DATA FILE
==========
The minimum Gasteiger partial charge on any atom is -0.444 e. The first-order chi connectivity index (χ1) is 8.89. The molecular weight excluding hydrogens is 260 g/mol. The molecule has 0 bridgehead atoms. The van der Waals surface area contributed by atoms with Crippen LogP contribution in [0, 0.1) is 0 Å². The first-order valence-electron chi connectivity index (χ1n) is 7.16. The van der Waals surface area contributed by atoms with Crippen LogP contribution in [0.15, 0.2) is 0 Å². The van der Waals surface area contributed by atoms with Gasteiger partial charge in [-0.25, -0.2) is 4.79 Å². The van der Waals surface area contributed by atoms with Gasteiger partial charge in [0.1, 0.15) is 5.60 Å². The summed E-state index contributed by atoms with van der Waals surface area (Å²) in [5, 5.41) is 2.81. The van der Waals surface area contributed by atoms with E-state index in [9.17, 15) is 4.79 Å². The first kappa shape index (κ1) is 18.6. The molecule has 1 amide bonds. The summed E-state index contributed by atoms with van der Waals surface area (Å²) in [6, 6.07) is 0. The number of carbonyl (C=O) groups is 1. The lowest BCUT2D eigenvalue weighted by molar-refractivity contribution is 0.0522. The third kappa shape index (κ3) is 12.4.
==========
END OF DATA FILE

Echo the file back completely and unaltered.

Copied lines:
The minimum Gasteiger partial charge on any atom is -0.444 e. The first-order chi connectivity index (χ1) is 8.89. The molecular weight excluding hydrogens is 260 g/mol. The molecule has 0 bridgehead atoms. The van der Waals surface area contributed by atoms with Crippen LogP contribution in [0, 0.1) is 0 Å². The first-order valence-electron chi connectivity index (χ1n) is 7.16. The van der Waals surface area contributed by atoms with Crippen LogP contribution in [0.15, 0.2) is 0 Å². The van der Waals surface area contributed by atoms with Gasteiger partial charge in [-0.25, -0.2) is 4.79 Å². The van der Waals surface area contributed by atoms with Gasteiger partial charge in [0.1, 0.15) is 5.60 Å². The summed E-state index contributed by atoms with van der Waals surface area (Å²) in [5, 5.41) is 2.81. The van der Waals surface area contributed by atoms with E-state index in [9.17, 15) is 4.79 Å². The first kappa shape index (κ1) is 18.6. The molecule has 1 amide bonds. The summed E-state index contributed by atoms with van der Waals surface area (Å²) in [6, 6.07) is 0. The number of carbonyl (C=O) groups is 1. The lowest BCUT2D eigenvalue weighted by molar-refractivity contribution is 0.0522. The third kappa shape index (κ3) is 12.4.